What that car did have was a completely modern digital sound system that glowed red from the dashboard and blasted salsa music from two vibrating speakers in the back. 
By my talented dad
So picture us speeding down the Malecon in the middle of the night. The storm waves are rolling in over the seawall and onto the road, the salsa music is blasting, we are completely unable to see anything in front of the car except the lights of on-coming cars. Daniel reaches out the driver's window twice to reattach the lonely windshield wiper. It was quite impossibly perfect. 

Dec 4, 2014

What I'm reading

For the last week I've been "reading" a book on audiotape. It's Wild by Cheryl Strayed. It's about Cheryl's trek along the Pacific Coast Trail from California to Oregon and Washington state. She had no experience as a long distance hiker, and took it on as a project to heal from the death of her mother and a divorce from her husband. I like this passage from a part of the trail when she's walking through the Mojave Desert, among the Joshua trees and the rattlesnakes.

"It was a deal I'd made with myself months before and the only thing that allowed me to hike alone. I knew that if I allowed fear to overtake me, my journey was doomed. Fear, to a great extent, is born of a story we tell ourselves, and so I chose to tell myself a different story from the one women are told. I decided I was safe. I was strong. I was brave. Nothing could vanquish me. Insisting on this story was a form of mind control, but for the most part, it worked. Every time I heard a sound of unknown origin or felt something horrible cohering in my imagination, I pushed it away. I simply did not let myself become afraid. Fear begets fear. Power begets power. I willed myself to beget power. And it wasn't long before I actually wasn't afraid.”

Nov 20, 2014

A few weeks ago I mentioned going with my friend S to visit L, a blacksmith. She invited us to come back to learn about smithing. We went yesterday and had a fantastic afternoon.
The forge is inside a dark shed with a dirt floor. It has to be dark so you can see the colour of the heated metal properly. We put on cotton shirts and leather aprons so we wouldn't get burned. Then we put shovelfuls of green coal into the forge and shovelled coke and burning coals on top. The coal began to give off an opaque yellow, sulphurous smoke. L used an electric fan to get the chimney to draw, and the small pile of coal quickly turned into a blasting fire. It's so hot it hurts the eyes if you look at it for a long time. 
We thrust bars of metal deep into the blast of the furnace and I learned how to tell when the metal is ready to work. Dull red isn't hot enough. Glowing yellow is just right, and when the metal sends off sparks it's about to crumble up and burn. 
I learned about metal grinders and wax polishes, forge welding, clamps, and vices. L showed me how the metal "moves" and lengthens as the hammer blows make it thinner and pointier. She also showed me how to bend a metal bar using the edge of the anvil and a hammer, and how to make fine twists with a pair of tongs. She let me strike every blow that shaped my hook.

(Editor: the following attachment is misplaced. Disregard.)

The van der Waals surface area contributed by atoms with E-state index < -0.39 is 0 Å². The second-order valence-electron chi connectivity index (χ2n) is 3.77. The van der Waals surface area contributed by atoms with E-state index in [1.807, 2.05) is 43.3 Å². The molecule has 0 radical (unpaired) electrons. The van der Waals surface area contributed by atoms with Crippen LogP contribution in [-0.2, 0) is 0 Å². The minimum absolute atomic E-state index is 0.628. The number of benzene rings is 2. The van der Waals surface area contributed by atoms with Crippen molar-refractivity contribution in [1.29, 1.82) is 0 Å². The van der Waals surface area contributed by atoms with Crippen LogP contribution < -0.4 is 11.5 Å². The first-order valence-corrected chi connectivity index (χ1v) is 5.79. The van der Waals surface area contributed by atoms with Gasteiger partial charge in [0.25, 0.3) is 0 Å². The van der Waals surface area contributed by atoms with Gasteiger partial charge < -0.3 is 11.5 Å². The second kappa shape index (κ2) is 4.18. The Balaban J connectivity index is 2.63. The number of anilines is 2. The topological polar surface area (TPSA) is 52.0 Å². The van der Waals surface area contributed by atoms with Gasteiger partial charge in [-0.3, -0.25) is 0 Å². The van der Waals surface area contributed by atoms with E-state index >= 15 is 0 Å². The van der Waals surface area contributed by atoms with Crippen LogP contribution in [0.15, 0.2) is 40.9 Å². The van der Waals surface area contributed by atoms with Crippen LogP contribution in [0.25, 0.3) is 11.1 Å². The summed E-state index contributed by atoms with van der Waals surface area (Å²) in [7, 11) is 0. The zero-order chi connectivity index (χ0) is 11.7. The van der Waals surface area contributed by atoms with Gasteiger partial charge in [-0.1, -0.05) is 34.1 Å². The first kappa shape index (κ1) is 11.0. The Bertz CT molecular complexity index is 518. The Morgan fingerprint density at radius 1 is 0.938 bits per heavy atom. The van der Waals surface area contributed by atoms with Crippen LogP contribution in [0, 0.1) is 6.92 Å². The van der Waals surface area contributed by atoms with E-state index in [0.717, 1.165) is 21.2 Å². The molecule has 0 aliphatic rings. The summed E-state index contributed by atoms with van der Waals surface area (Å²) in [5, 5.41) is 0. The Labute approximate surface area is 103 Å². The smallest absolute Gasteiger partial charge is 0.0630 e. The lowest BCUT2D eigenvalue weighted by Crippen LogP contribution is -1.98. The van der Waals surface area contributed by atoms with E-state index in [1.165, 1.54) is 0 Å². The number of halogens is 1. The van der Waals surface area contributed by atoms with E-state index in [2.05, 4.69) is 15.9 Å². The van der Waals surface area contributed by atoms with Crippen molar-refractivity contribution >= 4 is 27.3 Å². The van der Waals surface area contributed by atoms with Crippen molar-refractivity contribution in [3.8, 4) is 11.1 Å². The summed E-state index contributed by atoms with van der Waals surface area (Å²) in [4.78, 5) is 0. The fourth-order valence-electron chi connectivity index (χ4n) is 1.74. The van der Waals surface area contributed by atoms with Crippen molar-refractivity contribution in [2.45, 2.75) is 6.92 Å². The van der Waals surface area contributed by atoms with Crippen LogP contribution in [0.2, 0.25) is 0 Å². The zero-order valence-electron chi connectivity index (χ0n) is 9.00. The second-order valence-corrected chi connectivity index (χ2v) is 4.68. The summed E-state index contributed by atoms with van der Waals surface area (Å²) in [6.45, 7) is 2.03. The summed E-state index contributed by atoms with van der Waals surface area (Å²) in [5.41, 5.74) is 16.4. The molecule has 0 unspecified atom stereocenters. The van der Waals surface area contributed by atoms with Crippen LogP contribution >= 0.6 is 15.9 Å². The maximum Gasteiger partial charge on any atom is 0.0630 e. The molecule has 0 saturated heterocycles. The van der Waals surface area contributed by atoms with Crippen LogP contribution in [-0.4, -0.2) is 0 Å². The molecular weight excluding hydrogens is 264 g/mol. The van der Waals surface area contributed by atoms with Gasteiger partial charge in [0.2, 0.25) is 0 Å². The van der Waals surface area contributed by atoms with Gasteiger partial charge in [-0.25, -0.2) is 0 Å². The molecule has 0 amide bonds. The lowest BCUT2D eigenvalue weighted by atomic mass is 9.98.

It was warm and dry inside the forge and we sipped at mugs of hot liquorice tea because we were so thirsty. The clang of hammer on metal didn't jar me when I had my earmuffs on. We were drilling a hole in my hook when for some reason I thought of the shiny new consoles and equipment at work. I was trying to bring the drill bit down slowly and gently so it wouldn't get stuck in the metal - which it did several times because I moved too fast. 
I thought about the difference between that drill and our touch screen buttons that type the same letter no matter how hard or softly the fingers press down. The word "analog" came into my mind. I thought about bringing the hammer up high to smite a fine tip of metal, and how it can bounce back into your face if you're not careful. On the other hand, there are the tiny taps of a hammer to put a subtle and elegant bend into the back of a hook. 
S and I were talking about it later, after four hours passed without looking at the clock or realizing that we were mentally drained. We agreed that smithing seems to be like a meditation. All your attention is focussed and concentrated on this one glowing piece of metal. You have only a short span of time to hammer it, shape it, put it back in the fire, and take it out without burning it. It was an intense way of seeing. Here's the finished hook I made. 
No picture could ever show you the sparks I saw coming from inside the red-gold bar of metal S worked on the anvil. They didn't spring off the metal and into the air. They welled up from the molten inside and shimmered on the surface of the bar with each hammer strike in the dark. 

Nov 15, 2014

Good bye, Sackville and Bell Road

CBC Halifax is on the move. We are abandoning our two buildings in the downtown and combining into one space down the road. Many of us are feeling sad and quite sentimental about the two old buildings, and there were some tears shed on Friday. Okay, I will admit to some nostalgia. These two buildings were places where I got started, where I was allowed to step inside and learn. Sometimes when we are working in the field we say to each other, "All done here, let's go home" - and by "home" we mean the station. 

But maybe it doesn't do to get too attached to a building. Everyone knows it takes more than that to make a home. The people are CBC, and we are taking that with us. 

Oct 30, 2014

Elspeth Beard, Globetrotter

Love this...this is Elspeth Beard, the first English woman to travel around the world by motorcycle in the early 80s. Read more about her here. It's pretty amazing stuff. Her adventures include crossing Canada, exploring New Zealand on foot, trekking the Himalayas, forging a permit to get out of India, crossing post-Revolution Iran and Yugoslavia.

She went on to become a successful architect and still runs an award-winning firm. This is her home in a converted water tower.